Saturday, July 26, 2008
Two of a Kind:
Carole F. Smith
The work in this married couple's two-person show display similar vocabulary. Their language utilizes and references signs, symbols, decals, decoration, familiar shapes and era-specific imagery. It is fair to say both artists address visual culture and what gets relayed to us personally and as a society. They both manipulate and layer these symbols to push our thinking. While the couple speak a similar dialog, they definitely use different entrances of the house, to get to where they are going.
The way they direct this familiar communication is what is key here. It is then up to the viewer to decipher what might trigger personal memory, or how these symbols reveal about our society.
Carole F. Smith (Scottish born, resides in Tejas)
Smith's highly process related work starts with her careful scavenging at thrift stores and beyond. She plucks out one of a kind and once ubiquitous table width='100%' width='100%'ware that in form is something that speaks to era, style, personal comforts or, possibly, memories of your Aunt Mary's heirloom ash tray. These lovelies, that may already have stories of their own, are then cast into multiples and glazed. Their slightly new identity is tweaked by Smith's hand and her knack for choosing decals that may or may not be a familiar choice. The offness of this fusion is what can make these typically comforting pieces, uncomfortable, more interesting and even sometimes sexy.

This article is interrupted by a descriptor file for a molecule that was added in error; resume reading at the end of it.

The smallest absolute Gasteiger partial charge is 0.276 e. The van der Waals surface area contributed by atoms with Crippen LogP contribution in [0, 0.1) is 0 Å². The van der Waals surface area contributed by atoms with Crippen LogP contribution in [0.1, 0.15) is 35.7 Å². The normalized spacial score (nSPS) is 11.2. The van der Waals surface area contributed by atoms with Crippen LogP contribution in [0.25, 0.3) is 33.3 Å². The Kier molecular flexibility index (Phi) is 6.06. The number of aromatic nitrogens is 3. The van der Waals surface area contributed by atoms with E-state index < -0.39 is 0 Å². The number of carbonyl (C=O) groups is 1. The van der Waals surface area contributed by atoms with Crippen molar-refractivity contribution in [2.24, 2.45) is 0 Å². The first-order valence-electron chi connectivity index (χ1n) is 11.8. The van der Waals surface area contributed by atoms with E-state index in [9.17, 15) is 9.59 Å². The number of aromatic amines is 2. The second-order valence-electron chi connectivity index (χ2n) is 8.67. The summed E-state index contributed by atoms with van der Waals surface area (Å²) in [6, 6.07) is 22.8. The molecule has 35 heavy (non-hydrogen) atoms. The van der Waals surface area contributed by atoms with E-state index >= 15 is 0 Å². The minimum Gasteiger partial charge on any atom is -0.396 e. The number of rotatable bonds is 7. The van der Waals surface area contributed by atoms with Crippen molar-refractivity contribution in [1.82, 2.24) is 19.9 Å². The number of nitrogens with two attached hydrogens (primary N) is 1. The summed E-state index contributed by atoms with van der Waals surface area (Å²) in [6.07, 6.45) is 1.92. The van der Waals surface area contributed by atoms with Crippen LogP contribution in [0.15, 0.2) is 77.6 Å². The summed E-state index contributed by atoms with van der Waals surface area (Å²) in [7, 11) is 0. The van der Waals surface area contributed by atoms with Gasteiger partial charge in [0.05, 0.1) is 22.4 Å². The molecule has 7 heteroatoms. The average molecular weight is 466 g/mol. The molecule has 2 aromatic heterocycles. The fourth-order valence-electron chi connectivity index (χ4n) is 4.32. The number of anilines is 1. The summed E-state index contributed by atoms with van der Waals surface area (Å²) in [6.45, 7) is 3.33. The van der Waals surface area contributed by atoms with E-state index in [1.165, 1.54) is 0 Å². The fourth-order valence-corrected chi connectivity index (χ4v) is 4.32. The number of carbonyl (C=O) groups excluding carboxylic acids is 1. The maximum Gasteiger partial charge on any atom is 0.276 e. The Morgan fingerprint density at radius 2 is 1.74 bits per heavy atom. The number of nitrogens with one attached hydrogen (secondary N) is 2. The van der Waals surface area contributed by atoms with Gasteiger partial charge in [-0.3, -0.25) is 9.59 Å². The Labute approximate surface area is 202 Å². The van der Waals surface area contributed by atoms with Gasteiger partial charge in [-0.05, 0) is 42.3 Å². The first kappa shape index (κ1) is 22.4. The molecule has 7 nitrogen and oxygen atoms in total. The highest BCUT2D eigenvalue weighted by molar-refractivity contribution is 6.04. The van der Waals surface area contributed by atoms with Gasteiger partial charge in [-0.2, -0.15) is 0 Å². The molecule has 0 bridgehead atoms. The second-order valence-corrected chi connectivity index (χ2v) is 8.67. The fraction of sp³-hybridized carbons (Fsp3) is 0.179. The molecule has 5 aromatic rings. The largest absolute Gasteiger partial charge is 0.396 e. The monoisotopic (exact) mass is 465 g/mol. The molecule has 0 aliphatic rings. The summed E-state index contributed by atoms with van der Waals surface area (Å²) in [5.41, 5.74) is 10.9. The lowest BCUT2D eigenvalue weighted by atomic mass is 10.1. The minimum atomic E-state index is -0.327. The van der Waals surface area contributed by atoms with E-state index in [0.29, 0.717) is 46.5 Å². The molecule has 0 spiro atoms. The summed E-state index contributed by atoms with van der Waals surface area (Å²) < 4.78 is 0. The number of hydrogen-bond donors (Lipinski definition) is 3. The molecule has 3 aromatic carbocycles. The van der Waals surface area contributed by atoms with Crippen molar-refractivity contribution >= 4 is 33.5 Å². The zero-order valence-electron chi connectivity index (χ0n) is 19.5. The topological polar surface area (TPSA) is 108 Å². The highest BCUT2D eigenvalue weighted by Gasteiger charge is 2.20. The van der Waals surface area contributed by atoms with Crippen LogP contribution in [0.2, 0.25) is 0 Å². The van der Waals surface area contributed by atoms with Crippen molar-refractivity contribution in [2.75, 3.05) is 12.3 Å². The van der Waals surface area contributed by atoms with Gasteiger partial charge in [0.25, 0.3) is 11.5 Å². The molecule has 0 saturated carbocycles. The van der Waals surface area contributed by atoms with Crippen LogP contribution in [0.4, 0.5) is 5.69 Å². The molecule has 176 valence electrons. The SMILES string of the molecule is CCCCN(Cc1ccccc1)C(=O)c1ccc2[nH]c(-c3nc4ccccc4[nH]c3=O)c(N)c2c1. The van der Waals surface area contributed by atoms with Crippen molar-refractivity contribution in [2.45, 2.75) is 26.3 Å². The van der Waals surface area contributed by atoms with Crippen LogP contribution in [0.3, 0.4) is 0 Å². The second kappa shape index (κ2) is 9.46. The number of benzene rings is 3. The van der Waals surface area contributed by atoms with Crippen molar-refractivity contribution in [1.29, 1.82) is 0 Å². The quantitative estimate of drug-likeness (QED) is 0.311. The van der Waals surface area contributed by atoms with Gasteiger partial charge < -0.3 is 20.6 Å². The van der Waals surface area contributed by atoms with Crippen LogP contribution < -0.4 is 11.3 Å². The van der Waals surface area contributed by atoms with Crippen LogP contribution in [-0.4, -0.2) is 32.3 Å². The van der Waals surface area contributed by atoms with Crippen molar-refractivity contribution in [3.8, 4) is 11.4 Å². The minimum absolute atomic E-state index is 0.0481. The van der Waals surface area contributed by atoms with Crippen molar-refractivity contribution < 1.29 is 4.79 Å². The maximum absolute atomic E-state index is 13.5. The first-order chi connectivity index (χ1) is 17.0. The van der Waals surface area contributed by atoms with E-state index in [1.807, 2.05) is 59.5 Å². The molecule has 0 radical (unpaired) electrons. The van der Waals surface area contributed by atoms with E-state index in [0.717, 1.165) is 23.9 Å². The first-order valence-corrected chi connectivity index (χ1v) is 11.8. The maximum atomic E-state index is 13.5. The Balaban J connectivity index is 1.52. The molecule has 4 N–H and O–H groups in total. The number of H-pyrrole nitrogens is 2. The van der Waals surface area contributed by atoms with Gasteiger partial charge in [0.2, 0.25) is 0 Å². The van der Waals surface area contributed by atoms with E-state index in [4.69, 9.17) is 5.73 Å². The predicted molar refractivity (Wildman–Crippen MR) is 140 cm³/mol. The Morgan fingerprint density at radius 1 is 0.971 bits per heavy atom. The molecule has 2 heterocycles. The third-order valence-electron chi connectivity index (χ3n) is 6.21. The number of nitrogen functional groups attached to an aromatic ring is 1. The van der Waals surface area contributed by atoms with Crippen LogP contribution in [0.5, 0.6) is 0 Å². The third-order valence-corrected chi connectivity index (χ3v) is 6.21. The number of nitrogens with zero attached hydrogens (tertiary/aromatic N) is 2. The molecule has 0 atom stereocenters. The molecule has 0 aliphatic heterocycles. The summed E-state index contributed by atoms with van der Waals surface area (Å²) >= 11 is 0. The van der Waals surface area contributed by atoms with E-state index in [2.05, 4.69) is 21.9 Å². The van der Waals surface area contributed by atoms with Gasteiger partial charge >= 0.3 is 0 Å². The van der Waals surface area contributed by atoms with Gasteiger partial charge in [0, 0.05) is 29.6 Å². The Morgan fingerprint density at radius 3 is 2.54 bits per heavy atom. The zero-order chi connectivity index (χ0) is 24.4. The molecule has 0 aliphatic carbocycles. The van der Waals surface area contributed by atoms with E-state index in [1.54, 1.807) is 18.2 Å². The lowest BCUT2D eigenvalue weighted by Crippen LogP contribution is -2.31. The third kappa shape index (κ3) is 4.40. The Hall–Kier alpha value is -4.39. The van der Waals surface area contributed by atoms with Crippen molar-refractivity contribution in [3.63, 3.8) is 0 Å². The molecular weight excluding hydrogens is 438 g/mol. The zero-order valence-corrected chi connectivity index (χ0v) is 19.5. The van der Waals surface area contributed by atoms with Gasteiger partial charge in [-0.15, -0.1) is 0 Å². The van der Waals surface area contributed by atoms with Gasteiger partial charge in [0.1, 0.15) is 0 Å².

Long time print maker and sticker painter, Flournoy has picked out signifiers that tell a narrative of our society, place, and time. Who is responsible for what is being said in our visual culture? Are we all apathetic? Flournoy's golden blinged grenades allude to what has become our norm. He is addressing commodity, merchandise, and just how the repetitive imagery of the ugly-made-okay, has not exactly outraged us in regard to the war. He orchestrates and controls the pervasive images that no one generally acknowledges, in a ever so gentle, but in your face kind of way. Viewers will be pushed to, at the least, notice the build up of what is quietly, but loudly, being said within our culture. Flournoy wants us to take notice.
Sat. July 26, 2008 from 7:00 to 10:00pm
1125 W 31st St.
Wednesday, July 23, 2008
Art Exhibit curated by Efren Beltran
Jose G. Gonzalez
Opening Reception Saturday July 26th from 2pm-4pm
July 26 - August 16, 2008
Rudy Lozano Public Library
1805 S. Loomis
Chicago, IL 60608
NATIONAL MUSEUM OF MEXICAN ART
1852 W. 19th Street
SATURDAY, AUGUST 2, 2008
6 PM TO 10:30 PM
Tickets are available at the door or email email@example.com
18th St. Pilsen Open Studios is an artist run art walk that takes place during the third weekend in October to celebrate Chicago Artist Month. For the last 5 years artists, galleries, spaces and cafes open their doors during special hours. Over 30 spaces, 60+ artists from Western Ave. to May St. and from 16th St. to 24th St.